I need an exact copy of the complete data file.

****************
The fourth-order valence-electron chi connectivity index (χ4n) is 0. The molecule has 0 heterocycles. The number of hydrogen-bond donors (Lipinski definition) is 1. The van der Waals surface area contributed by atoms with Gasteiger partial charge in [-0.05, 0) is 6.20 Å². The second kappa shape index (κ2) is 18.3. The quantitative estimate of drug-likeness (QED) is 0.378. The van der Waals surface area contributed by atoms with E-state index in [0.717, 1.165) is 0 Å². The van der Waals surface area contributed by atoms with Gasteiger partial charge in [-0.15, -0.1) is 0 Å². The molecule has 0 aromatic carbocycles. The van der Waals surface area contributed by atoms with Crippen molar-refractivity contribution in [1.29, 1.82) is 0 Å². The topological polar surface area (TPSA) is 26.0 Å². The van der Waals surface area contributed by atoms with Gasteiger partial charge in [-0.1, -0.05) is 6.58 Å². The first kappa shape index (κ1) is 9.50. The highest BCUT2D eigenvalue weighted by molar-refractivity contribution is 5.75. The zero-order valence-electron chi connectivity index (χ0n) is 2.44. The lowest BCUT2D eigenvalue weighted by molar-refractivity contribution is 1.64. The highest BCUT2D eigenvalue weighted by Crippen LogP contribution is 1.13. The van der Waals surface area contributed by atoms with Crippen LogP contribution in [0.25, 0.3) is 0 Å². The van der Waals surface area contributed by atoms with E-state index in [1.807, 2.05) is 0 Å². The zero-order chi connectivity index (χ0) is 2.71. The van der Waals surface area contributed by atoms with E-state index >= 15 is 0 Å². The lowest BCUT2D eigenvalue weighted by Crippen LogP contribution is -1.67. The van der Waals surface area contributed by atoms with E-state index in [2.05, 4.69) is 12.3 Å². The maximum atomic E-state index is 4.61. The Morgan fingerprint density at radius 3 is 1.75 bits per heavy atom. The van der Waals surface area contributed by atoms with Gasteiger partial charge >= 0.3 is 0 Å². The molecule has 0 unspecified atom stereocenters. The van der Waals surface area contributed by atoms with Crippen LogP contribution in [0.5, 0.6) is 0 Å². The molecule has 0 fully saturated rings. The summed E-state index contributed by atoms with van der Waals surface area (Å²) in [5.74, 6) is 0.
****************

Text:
The fourth-order valence-electron chi connectivity index (χ4n) is 0. The molecule has 0 heterocycles. The number of hydrogen-bond donors (Lipinski definition) is 1. The van der Waals surface area contributed by atoms with Gasteiger partial charge in [-0.05, 0) is 6.20 Å². The second kappa shape index (κ2) is 18.3. The quantitative estimate of drug-likeness (QED) is 0.378. The van der Waals surface area contributed by atoms with E-state index in [0.717, 1.165) is 0 Å². The van der Waals surface area contributed by atoms with Gasteiger partial charge in [-0.15, -0.1) is 0 Å². The molecule has 0 aromatic carbocycles. The van der Waals surface area contributed by atoms with Crippen molar-refractivity contribution in [1.29, 1.82) is 0 Å². The topological polar surface area (TPSA) is 26.0 Å². The van der Waals surface area contributed by atoms with Gasteiger partial charge in [-0.1, -0.05) is 6.58 Å². The first kappa shape index (κ1) is 9.50. The highest BCUT2D eigenvalue weighted by molar-refractivity contribution is 5.75. The zero-order valence-electron chi connectivity index (χ0n) is 2.44. The lowest BCUT2D eigenvalue weighted by molar-refractivity contribution is 1.64. The highest BCUT2D eigenvalue weighted by Crippen LogP contribution is 1.13. The van der Waals surface area contributed by atoms with Crippen LogP contribution in [0.25, 0.3) is 0 Å². The van der Waals surface area contributed by atoms with E-state index in [1.807, 2.05) is 0 Å². The zero-order chi connectivity index (χ0) is 2.71. The van der Waals surface area contributed by atoms with E-state index >= 15 is 0 Å². The lowest BCUT2D eigenvalue weighted by Crippen LogP contribution is -1.67. The van der Waals surface area contributed by atoms with E-state index in [2.05, 4.69) is 12.3 Å². The maximum atomic E-state index is 4.61. The Morgan fingerprint density at radius 3 is 1.75 bits per heavy atom. The van der Waals surface area contributed by atoms with Gasteiger partial charge >= 0.3 is 0 Å². The molecule has 0 unspecified atom stereocenters. The van der Waals surface area contributed by atoms with Crippen LogP contribution in [0.5, 0.6) is 0 Å². The molecule has 0 fully saturated rings. The summed E-state index contributed by atoms with van der Waals surface area (Å²) in [5.74, 6) is 0.